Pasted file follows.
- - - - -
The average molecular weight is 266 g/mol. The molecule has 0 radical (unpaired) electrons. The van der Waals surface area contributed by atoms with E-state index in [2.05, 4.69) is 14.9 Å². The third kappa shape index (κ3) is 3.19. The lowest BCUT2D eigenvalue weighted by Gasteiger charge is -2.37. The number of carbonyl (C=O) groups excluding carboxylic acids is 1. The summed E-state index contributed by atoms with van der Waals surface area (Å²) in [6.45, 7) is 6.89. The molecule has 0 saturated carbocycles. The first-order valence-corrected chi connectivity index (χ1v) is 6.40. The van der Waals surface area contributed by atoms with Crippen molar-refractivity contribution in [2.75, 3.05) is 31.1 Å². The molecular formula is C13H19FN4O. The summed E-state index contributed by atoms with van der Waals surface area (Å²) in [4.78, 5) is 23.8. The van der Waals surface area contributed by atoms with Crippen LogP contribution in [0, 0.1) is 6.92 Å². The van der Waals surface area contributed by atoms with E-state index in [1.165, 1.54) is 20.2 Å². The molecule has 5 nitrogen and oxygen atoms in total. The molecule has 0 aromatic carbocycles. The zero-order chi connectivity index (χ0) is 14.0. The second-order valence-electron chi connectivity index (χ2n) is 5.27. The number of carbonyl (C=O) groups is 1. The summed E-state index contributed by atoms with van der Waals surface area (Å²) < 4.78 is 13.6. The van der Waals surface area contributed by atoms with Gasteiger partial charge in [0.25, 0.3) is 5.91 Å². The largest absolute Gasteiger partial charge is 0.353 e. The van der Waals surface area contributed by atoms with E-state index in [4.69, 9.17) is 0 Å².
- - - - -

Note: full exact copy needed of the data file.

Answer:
The average molecular weight is 266 g/mol. The molecule has 0 radical (unpaired) electrons. The van der Waals surface area contributed by atoms with E-state index in [2.05, 4.69) is 14.9 Å². The third kappa shape index (κ3) is 3.19. The lowest BCUT2D eigenvalue weighted by Gasteiger charge is -2.37. The number of carbonyl (C=O) groups excluding carboxylic acids is 1. The summed E-state index contributed by atoms with van der Waals surface area (Å²) in [6.45, 7) is 6.89. The molecule has 0 saturated carbocycles. The first-order valence-corrected chi connectivity index (χ1v) is 6.40. The van der Waals surface area contributed by atoms with Crippen molar-refractivity contribution in [2.75, 3.05) is 31.1 Å². The molecular formula is C13H19FN4O. The summed E-state index contributed by atoms with van der Waals surface area (Å²) in [4.78, 5) is 23.8. The van der Waals surface area contributed by atoms with Crippen LogP contribution in [0, 0.1) is 6.92 Å². The van der Waals surface area contributed by atoms with E-state index in [1.165, 1.54) is 20.2 Å². The molecule has 5 nitrogen and oxygen atoms in total. The molecule has 0 aromatic carbocycles. The zero-order chi connectivity index (χ0) is 14.0. The second-order valence-electron chi connectivity index (χ2n) is 5.27. The number of carbonyl (C=O) groups is 1. The summed E-state index contributed by atoms with van der Waals surface area (Å²) < 4.78 is 13.6. The van der Waals surface area contributed by atoms with Gasteiger partial charge in [0.25, 0.3) is 5.91 Å². The largest absolute Gasteiger partial charge is 0.353 e. The van der Waals surface area contributed by atoms with E-state index in [4.69, 9.17) is 0 Å².